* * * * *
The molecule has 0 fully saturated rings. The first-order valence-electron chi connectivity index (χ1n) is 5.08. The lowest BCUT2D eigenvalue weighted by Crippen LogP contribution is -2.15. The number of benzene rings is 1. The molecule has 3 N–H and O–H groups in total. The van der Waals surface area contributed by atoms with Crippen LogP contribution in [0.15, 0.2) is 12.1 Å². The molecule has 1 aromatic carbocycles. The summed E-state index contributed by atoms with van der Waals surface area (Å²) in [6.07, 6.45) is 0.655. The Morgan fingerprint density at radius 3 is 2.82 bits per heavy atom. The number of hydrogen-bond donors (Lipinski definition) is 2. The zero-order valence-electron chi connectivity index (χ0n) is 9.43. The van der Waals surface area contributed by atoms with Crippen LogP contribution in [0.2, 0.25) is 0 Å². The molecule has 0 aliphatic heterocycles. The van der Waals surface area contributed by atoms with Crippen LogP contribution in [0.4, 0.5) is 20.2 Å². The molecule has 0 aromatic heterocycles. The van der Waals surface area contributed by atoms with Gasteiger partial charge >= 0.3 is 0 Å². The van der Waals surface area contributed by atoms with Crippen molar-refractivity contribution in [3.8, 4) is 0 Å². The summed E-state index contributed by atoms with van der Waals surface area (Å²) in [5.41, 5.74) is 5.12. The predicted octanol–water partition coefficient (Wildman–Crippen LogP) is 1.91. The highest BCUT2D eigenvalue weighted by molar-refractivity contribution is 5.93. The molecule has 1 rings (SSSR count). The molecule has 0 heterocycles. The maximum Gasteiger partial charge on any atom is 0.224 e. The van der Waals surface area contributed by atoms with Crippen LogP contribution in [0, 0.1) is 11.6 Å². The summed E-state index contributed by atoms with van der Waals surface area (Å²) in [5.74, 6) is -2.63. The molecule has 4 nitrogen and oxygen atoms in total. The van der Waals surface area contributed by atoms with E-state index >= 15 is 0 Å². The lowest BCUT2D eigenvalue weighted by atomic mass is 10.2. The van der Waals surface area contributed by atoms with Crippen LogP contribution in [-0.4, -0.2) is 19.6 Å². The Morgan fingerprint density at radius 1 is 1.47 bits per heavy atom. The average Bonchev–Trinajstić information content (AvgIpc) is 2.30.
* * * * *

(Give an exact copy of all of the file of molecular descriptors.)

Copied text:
The molecule has 0 fully saturated rings. The first-order valence-electron chi connectivity index (χ1n) is 5.08. The lowest BCUT2D eigenvalue weighted by Crippen LogP contribution is -2.15. The number of benzene rings is 1. The molecule has 3 N–H and O–H groups in total. The van der Waals surface area contributed by atoms with Crippen LogP contribution in [0.15, 0.2) is 12.1 Å². The molecule has 1 aromatic carbocycles. The summed E-state index contributed by atoms with van der Waals surface area (Å²) in [6.07, 6.45) is 0.655. The Morgan fingerprint density at radius 3 is 2.82 bits per heavy atom. The number of hydrogen-bond donors (Lipinski definition) is 2. The zero-order valence-electron chi connectivity index (χ0n) is 9.43. The van der Waals surface area contributed by atoms with Crippen LogP contribution in [0.2, 0.25) is 0 Å². The molecule has 0 aliphatic heterocycles. The van der Waals surface area contributed by atoms with Crippen LogP contribution in [0.4, 0.5) is 20.2 Å². The molecule has 0 aromatic heterocycles. The van der Waals surface area contributed by atoms with Gasteiger partial charge >= 0.3 is 0 Å². The van der Waals surface area contributed by atoms with Crippen molar-refractivity contribution in [3.8, 4) is 0 Å². The summed E-state index contributed by atoms with van der Waals surface area (Å²) in [5.41, 5.74) is 5.12. The predicted octanol–water partition coefficient (Wildman–Crippen LogP) is 1.91. The highest BCUT2D eigenvalue weighted by molar-refractivity contribution is 5.93. The molecule has 1 rings (SSSR count). The molecule has 0 heterocycles. The maximum Gasteiger partial charge on any atom is 0.224 e. The van der Waals surface area contributed by atoms with Crippen LogP contribution in [0, 0.1) is 11.6 Å². The summed E-state index contributed by atoms with van der Waals surface area (Å²) in [5.74, 6) is -2.63. The molecule has 4 nitrogen and oxygen atoms in total. The van der Waals surface area contributed by atoms with E-state index >= 15 is 0 Å². The lowest BCUT2D eigenvalue weighted by atomic mass is 10.2. The van der Waals surface area contributed by atoms with Crippen LogP contribution in [-0.4, -0.2) is 19.6 Å². The Morgan fingerprint density at radius 1 is 1.47 bits per heavy atom. The average Bonchev–Trinajstić information content (AvgIpc) is 2.30.